Choosing the Right Variety for Alaska

When picking out which type of bamboo will thrive in Alaska, it’s important to consider its hardiness and ability to survive harsh winters. Some bamboo species that grow well in the north are Phyllostachys nuda, Phyllostachys bissetii, and Fargesia nitida. These varieties can withstand temperatures as low as -20°F.  Some other species that may be suitable for growing in some parts of Alaska are set out in the below table.

Close up of photo of Fargesia nitida leaves
Scientific NameCommon NameDescriptionUSDA Hardiness Zones
Fargesia robustaSunset Glow BambooA clumping bamboo with vibrant red culms and lush green foliage.Zones 5-9
Fargesia nitidaFountain BambooA non-invasive bamboo that forms dense clumps with arching branches and slender leaves.Zones 5-8
Fargesia murielaeUmbrella BambooA cold-hardy bamboo with slender green culms and delicate foliage that creates an umbrella-like canopy.Zones 5-9
Fargesia spathaceaSpathacea BambooA compact bamboo with graceful arching canes and narrow, deep green leaves.Zones 6-9
Fargesia rufaClumping BambooA bamboo variety with orange-red culms that turn yellow-green over time and feathery foliage.Zones 5-9
Thamnocalamus spathiflorusSpreading BambooA clumping bamboo known for its gracefully arching culms and narrow, lance-shaped leaves.Zones 7-10
Himalayacalamus falconeriFalconer BambooA clumping bamboo with thick culms that emerge green and turn a golden yellow color with age.Zones 7-10
Yushania ancepsAncep BambooA clumping bamboo species featuring thick-walled culms that are initially green and later turn yellow-brown.Zones 7-10
Yushania bolianaBoliana BambooA tall and upright clumping bamboo with green culms and delicate, narrow leaves.Zones 7-10
Yushania maculataMaculata BambooA bamboo variety with green culms adorned with purple-black spots and broad, lance-shaped leaves.Zones 7-10

Please note that hardiness zones are general estimates and may vary based on local conditions.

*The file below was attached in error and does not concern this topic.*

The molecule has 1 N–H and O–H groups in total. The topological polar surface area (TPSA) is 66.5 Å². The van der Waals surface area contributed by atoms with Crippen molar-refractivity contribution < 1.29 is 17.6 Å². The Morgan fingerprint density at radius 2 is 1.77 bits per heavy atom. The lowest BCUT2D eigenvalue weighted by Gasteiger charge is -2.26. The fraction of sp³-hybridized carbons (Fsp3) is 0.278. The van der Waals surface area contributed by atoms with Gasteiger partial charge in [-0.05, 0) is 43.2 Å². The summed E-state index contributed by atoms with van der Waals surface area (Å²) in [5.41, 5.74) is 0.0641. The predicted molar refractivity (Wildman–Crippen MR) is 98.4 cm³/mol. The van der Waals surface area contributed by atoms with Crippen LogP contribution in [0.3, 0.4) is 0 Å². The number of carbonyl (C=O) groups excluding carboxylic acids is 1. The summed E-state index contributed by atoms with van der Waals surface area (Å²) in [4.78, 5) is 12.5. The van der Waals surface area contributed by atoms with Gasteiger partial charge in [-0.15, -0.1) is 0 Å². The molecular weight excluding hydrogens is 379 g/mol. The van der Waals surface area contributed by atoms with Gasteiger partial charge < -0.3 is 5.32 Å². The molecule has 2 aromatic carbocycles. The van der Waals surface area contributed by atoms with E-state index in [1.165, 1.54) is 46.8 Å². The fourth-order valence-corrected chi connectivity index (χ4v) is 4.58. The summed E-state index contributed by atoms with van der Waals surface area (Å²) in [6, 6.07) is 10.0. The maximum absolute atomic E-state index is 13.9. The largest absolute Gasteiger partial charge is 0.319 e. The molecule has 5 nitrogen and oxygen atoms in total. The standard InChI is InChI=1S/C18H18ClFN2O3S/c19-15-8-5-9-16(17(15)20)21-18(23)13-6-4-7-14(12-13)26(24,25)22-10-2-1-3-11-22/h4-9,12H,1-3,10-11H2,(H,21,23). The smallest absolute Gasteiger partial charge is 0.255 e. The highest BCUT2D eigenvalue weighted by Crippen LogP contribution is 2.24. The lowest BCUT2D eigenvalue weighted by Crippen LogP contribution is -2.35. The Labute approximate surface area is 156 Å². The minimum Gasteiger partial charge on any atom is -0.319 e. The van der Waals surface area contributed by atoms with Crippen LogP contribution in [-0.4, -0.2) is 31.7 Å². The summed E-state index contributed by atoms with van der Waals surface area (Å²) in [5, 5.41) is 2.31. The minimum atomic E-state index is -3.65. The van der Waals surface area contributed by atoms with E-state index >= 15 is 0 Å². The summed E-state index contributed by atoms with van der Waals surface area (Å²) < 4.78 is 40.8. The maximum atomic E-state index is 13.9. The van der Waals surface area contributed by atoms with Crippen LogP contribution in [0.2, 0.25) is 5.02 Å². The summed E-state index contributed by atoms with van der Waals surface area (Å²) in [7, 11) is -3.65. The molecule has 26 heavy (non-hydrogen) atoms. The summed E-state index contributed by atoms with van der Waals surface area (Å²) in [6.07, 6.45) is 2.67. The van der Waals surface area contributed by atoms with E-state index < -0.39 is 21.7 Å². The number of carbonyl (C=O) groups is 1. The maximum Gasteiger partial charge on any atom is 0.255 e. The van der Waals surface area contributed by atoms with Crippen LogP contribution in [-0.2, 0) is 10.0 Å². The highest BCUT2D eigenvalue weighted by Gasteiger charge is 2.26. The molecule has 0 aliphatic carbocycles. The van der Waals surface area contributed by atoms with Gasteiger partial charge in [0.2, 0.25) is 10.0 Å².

Precautions Against Spread

When planting bamboo, particularly a running variety, it is essential to create a barrier around the roots to prevent them from spreading uncontrollably. This can be done by installing a rhizome barrier or planting your bamboo within an enclosed container such as a raised bed or large planter box.

Soil and Water Requirements

To ensure your bamboo thrives in Alaska, there are specific growing conditions and planting techniques you should follow. Bamboo prefers a slightly acidic soil with good drainage and plenty of organic matter.

Bamboo needs regular watering during dry spells and protection from strong winds. It’s also important to ensure good drainage, as bamboo does not tolerate standing water.

Fertilizer should also be applied regularly during the growing season to provide essential nutrients for healthy growth. A balanced fertilizer with equal amounts of nitrogen, phosphorus, and potassium is recommended for most varieties of bamboo. However, it’s important not to over-fertilize as this can lead to excessive leaf growth at the expense of root development.

Protecting Bamboo from Harsh Winters

Don’t let harsh winters defeat your bamboo – protecting it from the elements is crucial for its survival. If you live in Alaska and want to grow bamboo, you need to be prepared for the cold winter months.

snow falling on bamboo plants

Greenhouse cultivation is an effective way of providing protection for your bamboo during the winter season. Here are three reasons why winter sheltering is essential for growing bamboo in Alaska: